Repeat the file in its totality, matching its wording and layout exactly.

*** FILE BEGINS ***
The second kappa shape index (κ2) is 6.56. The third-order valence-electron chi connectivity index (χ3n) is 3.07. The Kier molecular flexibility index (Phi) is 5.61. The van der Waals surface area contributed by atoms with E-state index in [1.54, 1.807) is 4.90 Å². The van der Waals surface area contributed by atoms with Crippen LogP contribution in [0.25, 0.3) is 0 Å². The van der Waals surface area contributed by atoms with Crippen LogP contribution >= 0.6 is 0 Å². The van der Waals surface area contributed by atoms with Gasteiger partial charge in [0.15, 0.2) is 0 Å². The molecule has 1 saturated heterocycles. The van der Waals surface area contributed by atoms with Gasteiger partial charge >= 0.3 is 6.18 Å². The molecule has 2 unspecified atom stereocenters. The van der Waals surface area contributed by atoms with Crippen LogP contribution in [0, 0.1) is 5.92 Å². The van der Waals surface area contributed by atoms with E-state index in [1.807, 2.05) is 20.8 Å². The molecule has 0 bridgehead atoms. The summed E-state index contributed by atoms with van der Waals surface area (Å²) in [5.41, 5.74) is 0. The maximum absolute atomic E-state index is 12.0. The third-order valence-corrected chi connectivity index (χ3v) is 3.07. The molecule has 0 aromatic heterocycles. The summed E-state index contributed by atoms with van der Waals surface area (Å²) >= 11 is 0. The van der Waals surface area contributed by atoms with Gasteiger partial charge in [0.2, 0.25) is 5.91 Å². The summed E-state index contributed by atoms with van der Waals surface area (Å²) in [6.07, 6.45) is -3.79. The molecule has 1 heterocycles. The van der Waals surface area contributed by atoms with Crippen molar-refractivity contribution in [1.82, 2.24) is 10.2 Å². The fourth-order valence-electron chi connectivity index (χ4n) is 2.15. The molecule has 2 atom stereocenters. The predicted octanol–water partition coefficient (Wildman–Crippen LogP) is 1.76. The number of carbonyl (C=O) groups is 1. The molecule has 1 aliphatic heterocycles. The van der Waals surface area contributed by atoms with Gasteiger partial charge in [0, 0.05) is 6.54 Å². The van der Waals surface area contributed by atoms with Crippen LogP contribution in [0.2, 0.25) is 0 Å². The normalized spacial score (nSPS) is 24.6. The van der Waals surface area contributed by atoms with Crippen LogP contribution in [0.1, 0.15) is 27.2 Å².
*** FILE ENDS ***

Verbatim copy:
The second kappa shape index (κ2) is 6.56. The third-order valence-electron chi connectivity index (χ3n) is 3.07. The Kier molecular flexibility index (Phi) is 5.61. The van der Waals surface area contributed by atoms with E-state index in [1.54, 1.807) is 4.90 Å². The van der Waals surface area contributed by atoms with Crippen LogP contribution in [0.25, 0.3) is 0 Å². The van der Waals surface area contributed by atoms with Crippen LogP contribution >= 0.6 is 0 Å². The van der Waals surface area contributed by atoms with Gasteiger partial charge in [0.15, 0.2) is 0 Å². The molecule has 1 saturated heterocycles. The van der Waals surface area contributed by atoms with Gasteiger partial charge >= 0.3 is 6.18 Å². The molecule has 2 unspecified atom stereocenters. The van der Waals surface area contributed by atoms with Crippen LogP contribution in [0, 0.1) is 5.92 Å². The van der Waals surface area contributed by atoms with E-state index in [1.807, 2.05) is 20.8 Å². The molecule has 0 bridgehead atoms. The summed E-state index contributed by atoms with van der Waals surface area (Å²) in [5.41, 5.74) is 0. The maximum absolute atomic E-state index is 12.0. The third-order valence-corrected chi connectivity index (χ3v) is 3.07. The molecule has 0 aromatic heterocycles. The summed E-state index contributed by atoms with van der Waals surface area (Å²) >= 11 is 0. The van der Waals surface area contributed by atoms with Gasteiger partial charge in [0.2, 0.25) is 5.91 Å². The summed E-state index contributed by atoms with van der Waals surface area (Å²) in [6.07, 6.45) is -3.79. The molecule has 1 heterocycles. The van der Waals surface area contributed by atoms with Crippen molar-refractivity contribution in [1.82, 2.24) is 10.2 Å². The fourth-order valence-electron chi connectivity index (χ4n) is 2.15. The molecule has 2 atom stereocenters. The predicted octanol–water partition coefficient (Wildman–Crippen LogP) is 1.76. The number of carbonyl (C=O) groups is 1. The molecule has 1 aliphatic heterocycles. The van der Waals surface area contributed by atoms with Gasteiger partial charge in [0, 0.05) is 6.54 Å². The van der Waals surface area contributed by atoms with Crippen LogP contribution in [0.2, 0.25) is 0 Å². The normalized spacial score (nSPS) is 24.6. The van der Waals surface area contributed by atoms with Crippen LogP contribution in [0.1, 0.15) is 27.2 Å².